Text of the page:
George’s Green in the Darwin Botanic Gardens is all blinged up for the Darwin Festival. There are fairy lights, glittering glass chandeliers plus a Filipino cadiz shell chandelier. There’s outdoor seating and a small pub, plus take-away food options including the famous Hanuman restaurant’s offerings. With people milling and thronging before and after the concerts it’s abuzz, and a buzz!
Small concerts are being held in a new temporary venue on the Green, the Idolize Spiegeltent. It’s really cool and rather than try to explain it, I’ll just include a photo or two. Larger concerts and some events are being held in the nearby Amphitheatre.
As we sat there waiting for the venue to open to go into our first concert, an old Aboriginal bloke walking by asked me why I wasn’t smiling. I explained to him that I was tired but looking forward to the concert. He chatted for a while, explaining how he had been born a desert man but having lived in Darwin for a long time, he now felt like a saltwater man. He talked about one of the Indigenous singers who’d won an award the evening before and as he walked away, mentioned that he spoke 16 languages, no doubt most of them Aboriginal languages. Now I can be in thrall when someone is bilingual, but 16, that’s awesome. Yet there’d be plenty of people around town who’d see him and think he was a “dumb” blackfella but he’s the one speaking good English, bridging desert and saltwater cultures as well as whitefella ways. How myopic our own culture can be.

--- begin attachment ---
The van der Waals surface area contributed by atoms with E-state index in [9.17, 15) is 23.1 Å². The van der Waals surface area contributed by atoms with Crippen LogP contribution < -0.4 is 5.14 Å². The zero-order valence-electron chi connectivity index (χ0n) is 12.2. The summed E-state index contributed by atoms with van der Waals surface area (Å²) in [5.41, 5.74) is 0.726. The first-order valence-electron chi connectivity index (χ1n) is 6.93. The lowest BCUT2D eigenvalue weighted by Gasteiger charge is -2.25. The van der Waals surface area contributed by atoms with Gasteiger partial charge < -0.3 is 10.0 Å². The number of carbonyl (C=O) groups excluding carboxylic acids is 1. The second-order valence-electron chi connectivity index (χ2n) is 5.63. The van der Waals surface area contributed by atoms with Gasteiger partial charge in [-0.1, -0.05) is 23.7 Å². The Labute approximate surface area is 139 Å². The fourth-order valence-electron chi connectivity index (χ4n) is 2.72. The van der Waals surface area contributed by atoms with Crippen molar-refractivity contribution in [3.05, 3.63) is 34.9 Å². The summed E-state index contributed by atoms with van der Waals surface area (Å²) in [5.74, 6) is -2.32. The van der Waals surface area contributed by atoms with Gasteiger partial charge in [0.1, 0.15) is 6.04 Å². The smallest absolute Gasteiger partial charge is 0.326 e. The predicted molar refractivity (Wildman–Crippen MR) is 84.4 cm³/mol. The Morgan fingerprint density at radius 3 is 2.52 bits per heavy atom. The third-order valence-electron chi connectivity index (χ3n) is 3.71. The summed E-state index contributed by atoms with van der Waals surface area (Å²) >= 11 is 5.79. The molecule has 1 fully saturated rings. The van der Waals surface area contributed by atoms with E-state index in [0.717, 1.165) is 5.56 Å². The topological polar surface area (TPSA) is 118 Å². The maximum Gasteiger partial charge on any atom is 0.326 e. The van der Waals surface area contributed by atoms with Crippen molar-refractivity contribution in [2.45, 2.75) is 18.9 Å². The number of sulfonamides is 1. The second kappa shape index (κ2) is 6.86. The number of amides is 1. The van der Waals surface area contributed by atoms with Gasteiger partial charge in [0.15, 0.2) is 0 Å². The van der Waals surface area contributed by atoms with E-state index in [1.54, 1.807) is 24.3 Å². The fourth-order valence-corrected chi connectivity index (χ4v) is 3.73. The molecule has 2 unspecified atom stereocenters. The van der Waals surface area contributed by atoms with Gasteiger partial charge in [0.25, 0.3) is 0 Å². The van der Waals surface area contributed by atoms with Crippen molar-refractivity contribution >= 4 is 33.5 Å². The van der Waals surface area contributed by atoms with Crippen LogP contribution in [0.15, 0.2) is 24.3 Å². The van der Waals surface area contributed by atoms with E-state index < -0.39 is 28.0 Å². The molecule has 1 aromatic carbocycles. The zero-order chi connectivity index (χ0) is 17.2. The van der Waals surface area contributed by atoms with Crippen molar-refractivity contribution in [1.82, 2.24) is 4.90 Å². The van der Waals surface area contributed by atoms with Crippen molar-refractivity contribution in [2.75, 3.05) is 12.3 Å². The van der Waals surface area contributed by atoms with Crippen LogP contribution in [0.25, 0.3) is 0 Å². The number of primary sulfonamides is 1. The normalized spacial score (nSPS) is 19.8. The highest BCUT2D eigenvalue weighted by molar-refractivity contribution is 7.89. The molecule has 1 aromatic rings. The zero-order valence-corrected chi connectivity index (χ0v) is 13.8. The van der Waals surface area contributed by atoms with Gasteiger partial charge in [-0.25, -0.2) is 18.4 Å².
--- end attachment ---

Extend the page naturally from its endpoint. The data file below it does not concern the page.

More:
One of the great things about the Festival is that Indigenous performers are profiled for a wider audience to see and hear. Judging on last night’s concert (of which more anon), they’re either “preaching to the converted” or a lot of whitefellas are getting an Indigenous education.